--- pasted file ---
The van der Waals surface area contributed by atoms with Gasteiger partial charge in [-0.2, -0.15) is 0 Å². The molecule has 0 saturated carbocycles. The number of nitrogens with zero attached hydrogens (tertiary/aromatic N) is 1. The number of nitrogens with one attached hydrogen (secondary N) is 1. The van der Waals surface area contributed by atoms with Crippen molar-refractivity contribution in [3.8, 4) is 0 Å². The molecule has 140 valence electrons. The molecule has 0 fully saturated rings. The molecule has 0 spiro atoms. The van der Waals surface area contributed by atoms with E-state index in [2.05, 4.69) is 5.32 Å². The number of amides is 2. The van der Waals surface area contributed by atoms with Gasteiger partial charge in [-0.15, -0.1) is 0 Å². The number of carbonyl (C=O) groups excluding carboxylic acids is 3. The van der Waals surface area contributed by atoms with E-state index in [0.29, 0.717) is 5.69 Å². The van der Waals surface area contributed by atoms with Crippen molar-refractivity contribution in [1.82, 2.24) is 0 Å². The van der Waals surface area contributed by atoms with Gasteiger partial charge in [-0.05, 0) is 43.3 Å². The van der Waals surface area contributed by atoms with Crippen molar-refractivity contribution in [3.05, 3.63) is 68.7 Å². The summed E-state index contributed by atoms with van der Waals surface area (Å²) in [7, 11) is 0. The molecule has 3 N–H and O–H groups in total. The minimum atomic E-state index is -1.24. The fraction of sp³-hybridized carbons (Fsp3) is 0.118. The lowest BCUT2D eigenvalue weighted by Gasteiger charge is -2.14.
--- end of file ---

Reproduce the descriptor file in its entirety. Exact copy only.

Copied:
The van der Waals surface area contributed by atoms with Gasteiger partial charge in [-0.2, -0.15) is 0 Å². The molecule has 0 saturated carbocycles. The number of nitrogens with zero attached hydrogens (tertiary/aromatic N) is 1. The number of nitrogens with one attached hydrogen (secondary N) is 1. The van der Waals surface area contributed by atoms with Crippen molar-refractivity contribution in [3.8, 4) is 0 Å². The molecule has 140 valence electrons. The molecule has 0 fully saturated rings. The molecule has 0 spiro atoms. The van der Waals surface area contributed by atoms with E-state index in [2.05, 4.69) is 5.32 Å². The number of amides is 2. The van der Waals surface area contributed by atoms with Gasteiger partial charge in [-0.15, -0.1) is 0 Å². The number of carbonyl (C=O) groups excluding carboxylic acids is 3. The van der Waals surface area contributed by atoms with E-state index in [0.29, 0.717) is 5.69 Å². The van der Waals surface area contributed by atoms with Crippen molar-refractivity contribution in [1.82, 2.24) is 0 Å². The van der Waals surface area contributed by atoms with Gasteiger partial charge in [-0.05, 0) is 43.3 Å². The van der Waals surface area contributed by atoms with Crippen molar-refractivity contribution in [3.05, 3.63) is 68.7 Å². The summed E-state index contributed by atoms with van der Waals surface area (Å²) in [7, 11) is 0. The molecule has 3 N–H and O–H groups in total. The minimum atomic E-state index is -1.24. The fraction of sp³-hybridized carbons (Fsp3) is 0.118. The lowest BCUT2D eigenvalue weighted by Gasteiger charge is -2.14.